Risk versus reward: thinking critically about cover crops

OMAFRA plant pathologist Albert Tenuta and University of Guelph researcher David Hooker share cover crop insights at the recent SouthWest Crop Diagnostic Day.

It’s hard to find a farmer these days who doesn’t see some of the benefits cover crops can bring to their operation. From reduced soil erosion to improved soil structure, nutrient recycling, moisture retention and much more – the list of benefits is long and impressive. But how much is too much? Where and when do cover crops create more risk than reward?

To get more perspective on these questions, RealAgriculture asked two of Ontario’s leading crop researchers to weigh in on the conversation. We caught up with OMAFRA plant pathologist Albert Tenuta and University of Guelph researcher David Hooker at the recent SouthWest Crop Diagnostic Day at Guelph’s Ridgetown campus.

While sharing observations from their current research, Tenuta and Hooker discuss planting green and the challenges and risks growers need to understand when planting cover crops. Hooker, who also farms, discusses what he wants to know from a grower’s perspective, as well as a researcher, to gain the benefits of cover crops for his farm while mitigating the risks.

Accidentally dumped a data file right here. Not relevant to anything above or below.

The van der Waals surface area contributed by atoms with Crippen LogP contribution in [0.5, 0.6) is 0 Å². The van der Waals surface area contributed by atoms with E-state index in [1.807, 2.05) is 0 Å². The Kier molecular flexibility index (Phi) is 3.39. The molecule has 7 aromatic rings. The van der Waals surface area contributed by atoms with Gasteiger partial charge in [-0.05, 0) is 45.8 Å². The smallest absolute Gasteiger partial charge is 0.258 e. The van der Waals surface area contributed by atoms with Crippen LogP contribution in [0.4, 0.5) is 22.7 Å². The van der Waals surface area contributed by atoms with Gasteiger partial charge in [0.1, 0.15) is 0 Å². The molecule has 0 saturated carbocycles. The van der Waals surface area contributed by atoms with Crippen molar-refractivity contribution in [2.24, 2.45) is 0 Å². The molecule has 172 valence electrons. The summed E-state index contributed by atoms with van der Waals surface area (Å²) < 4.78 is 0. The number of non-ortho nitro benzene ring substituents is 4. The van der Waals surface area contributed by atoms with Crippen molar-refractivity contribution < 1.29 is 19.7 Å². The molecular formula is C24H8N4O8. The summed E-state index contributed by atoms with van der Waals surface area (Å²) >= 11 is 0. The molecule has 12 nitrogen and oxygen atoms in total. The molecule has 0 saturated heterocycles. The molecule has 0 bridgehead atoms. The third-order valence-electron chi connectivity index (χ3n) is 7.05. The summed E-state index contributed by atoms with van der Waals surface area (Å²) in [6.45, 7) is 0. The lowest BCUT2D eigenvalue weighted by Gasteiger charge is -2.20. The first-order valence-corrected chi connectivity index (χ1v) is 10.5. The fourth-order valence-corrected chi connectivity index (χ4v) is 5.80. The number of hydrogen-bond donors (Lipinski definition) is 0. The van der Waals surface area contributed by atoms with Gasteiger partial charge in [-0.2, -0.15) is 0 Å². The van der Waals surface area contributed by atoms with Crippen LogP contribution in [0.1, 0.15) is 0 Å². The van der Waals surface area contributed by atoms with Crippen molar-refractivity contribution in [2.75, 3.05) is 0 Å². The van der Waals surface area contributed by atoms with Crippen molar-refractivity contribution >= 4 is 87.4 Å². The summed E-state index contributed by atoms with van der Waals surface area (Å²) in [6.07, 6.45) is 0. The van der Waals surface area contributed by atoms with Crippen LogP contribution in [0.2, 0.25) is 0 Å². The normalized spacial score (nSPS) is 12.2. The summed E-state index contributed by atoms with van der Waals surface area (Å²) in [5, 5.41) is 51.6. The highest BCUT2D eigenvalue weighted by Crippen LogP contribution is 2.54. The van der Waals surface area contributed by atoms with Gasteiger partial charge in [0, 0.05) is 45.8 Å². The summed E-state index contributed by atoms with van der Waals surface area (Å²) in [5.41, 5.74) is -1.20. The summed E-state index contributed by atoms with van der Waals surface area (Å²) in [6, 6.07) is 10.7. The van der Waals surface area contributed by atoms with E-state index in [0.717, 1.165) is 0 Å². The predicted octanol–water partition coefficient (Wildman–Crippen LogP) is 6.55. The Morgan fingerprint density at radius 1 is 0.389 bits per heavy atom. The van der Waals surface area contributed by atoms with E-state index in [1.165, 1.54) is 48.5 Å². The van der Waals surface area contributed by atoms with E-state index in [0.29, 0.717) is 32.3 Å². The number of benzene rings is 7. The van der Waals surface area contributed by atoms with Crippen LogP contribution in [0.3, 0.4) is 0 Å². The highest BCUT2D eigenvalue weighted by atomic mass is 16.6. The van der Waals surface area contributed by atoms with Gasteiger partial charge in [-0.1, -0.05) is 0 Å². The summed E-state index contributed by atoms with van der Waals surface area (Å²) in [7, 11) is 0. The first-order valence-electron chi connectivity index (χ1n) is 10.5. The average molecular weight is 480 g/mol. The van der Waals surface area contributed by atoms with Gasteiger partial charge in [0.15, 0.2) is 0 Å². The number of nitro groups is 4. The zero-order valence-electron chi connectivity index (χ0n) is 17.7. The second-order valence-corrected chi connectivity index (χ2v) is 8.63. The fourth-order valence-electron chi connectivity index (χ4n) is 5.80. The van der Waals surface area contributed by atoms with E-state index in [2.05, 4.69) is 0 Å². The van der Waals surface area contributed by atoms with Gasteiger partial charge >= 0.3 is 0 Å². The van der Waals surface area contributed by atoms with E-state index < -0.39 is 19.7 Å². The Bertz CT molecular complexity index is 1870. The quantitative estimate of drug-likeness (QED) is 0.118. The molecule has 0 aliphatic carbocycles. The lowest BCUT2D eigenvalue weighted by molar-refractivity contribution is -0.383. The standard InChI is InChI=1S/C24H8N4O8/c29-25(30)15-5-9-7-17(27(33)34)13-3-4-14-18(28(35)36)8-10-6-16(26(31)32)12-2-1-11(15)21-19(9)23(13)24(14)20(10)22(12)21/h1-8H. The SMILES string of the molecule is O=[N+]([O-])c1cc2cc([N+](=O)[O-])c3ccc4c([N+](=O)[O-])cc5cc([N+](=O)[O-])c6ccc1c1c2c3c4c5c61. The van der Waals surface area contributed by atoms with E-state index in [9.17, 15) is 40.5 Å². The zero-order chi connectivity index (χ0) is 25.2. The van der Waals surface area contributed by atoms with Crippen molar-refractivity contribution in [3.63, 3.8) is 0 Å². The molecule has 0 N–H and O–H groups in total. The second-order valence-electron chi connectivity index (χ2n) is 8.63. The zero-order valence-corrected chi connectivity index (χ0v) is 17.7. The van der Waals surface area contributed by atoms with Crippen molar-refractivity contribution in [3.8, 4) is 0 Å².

In this video, Tenuta and Hooker also compare and contrast how cover crops fit in corn and soybean management systems. They take a close-up look at a series of research plots demonstrating how corn and soybeans perform when planted into a cereal rye cover crop that has been desiccated in April or rolled, as well as how corn fares in a green rye crop that’s burned down in early June.

Tenuta notes that the impact of disease is a big part his research focus. He says early research indicates that soil borne pathogens – from fusarium to rhizoctonia and pythium – have a larger window to impact the crop when green cover is present. He adds that one way to mitigate that risk is to remove the green bridge to create a 10 to 14-day period where the cover crop is killed prior to planting.

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Bernard Tobin

Bernard Tobin is Real Agriculture's Ontario Field Editor. AgBern was raised on a dairy farm near St. John's, Newfoundland. For the past two decades, he has specialized in agricultural communications. A Ryerson University journalism grad, he kicked off his career with a seven-year stint as Managing Editor and Field Editor for Farm and Country magazine. He has received six Canadian Farm Writers' Federation awards for journalism excellence. He's also worked for two of Canada's leading agricultural communications firms, providing public relations, branding and strategic marketing. Bern also works for Guelph-based Synthesis Agri-Food Network and talks the Real Dirt on Farming.

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